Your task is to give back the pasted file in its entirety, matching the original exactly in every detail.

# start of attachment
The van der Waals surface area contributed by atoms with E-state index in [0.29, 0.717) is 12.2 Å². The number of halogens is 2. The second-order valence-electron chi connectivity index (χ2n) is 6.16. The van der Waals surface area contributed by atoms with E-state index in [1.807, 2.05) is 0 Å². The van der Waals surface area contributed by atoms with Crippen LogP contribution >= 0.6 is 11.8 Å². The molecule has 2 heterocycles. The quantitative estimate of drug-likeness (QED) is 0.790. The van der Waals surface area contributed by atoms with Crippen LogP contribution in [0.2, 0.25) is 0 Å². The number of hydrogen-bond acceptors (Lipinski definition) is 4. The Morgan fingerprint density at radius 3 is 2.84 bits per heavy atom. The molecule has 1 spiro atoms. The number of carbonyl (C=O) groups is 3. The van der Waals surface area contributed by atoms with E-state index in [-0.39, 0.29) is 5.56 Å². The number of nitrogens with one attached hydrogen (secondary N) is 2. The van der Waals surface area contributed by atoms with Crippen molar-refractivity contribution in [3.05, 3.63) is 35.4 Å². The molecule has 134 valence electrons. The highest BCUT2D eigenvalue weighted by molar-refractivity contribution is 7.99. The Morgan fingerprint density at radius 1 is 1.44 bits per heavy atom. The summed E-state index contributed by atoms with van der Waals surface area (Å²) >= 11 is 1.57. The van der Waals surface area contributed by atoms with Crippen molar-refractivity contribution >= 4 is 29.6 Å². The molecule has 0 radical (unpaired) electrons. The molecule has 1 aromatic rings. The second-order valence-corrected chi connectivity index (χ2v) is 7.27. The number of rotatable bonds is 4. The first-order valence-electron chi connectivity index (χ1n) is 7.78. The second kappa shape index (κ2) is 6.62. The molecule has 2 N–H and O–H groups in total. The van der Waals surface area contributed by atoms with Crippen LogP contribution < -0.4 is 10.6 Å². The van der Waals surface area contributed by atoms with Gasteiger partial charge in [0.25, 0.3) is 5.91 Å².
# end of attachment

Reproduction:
The van der Waals surface area contributed by atoms with E-state index in [0.29, 0.717) is 12.2 Å². The number of halogens is 2. The second-order valence-electron chi connectivity index (χ2n) is 6.16. The van der Waals surface area contributed by atoms with E-state index in [1.807, 2.05) is 0 Å². The van der Waals surface area contributed by atoms with Crippen LogP contribution >= 0.6 is 11.8 Å². The molecule has 2 heterocycles. The quantitative estimate of drug-likeness (QED) is 0.790. The van der Waals surface area contributed by atoms with Crippen LogP contribution in [0.2, 0.25) is 0 Å². The number of hydrogen-bond acceptors (Lipinski definition) is 4. The Morgan fingerprint density at radius 3 is 2.84 bits per heavy atom. The molecule has 1 spiro atoms. The number of carbonyl (C=O) groups is 3. The van der Waals surface area contributed by atoms with E-state index in [-0.39, 0.29) is 5.56 Å². The number of nitrogens with one attached hydrogen (secondary N) is 2. The van der Waals surface area contributed by atoms with Crippen molar-refractivity contribution in [3.05, 3.63) is 35.4 Å². The molecule has 134 valence electrons. The highest BCUT2D eigenvalue weighted by molar-refractivity contribution is 7.99. The Morgan fingerprint density at radius 1 is 1.44 bits per heavy atom. The summed E-state index contributed by atoms with van der Waals surface area (Å²) >= 11 is 1.57. The van der Waals surface area contributed by atoms with Crippen molar-refractivity contribution >= 4 is 29.6 Å². The molecule has 0 radical (unpaired) electrons. The molecule has 1 aromatic rings. The second-order valence-corrected chi connectivity index (χ2v) is 7.27. The number of rotatable bonds is 4. The first-order valence-electron chi connectivity index (χ1n) is 7.78. The second kappa shape index (κ2) is 6.62. The molecule has 2 N–H and O–H groups in total. The van der Waals surface area contributed by atoms with Crippen LogP contribution < -0.4 is 10.6 Å². The van der Waals surface area contributed by atoms with Gasteiger partial charge in [0.25, 0.3) is 5.91 Å².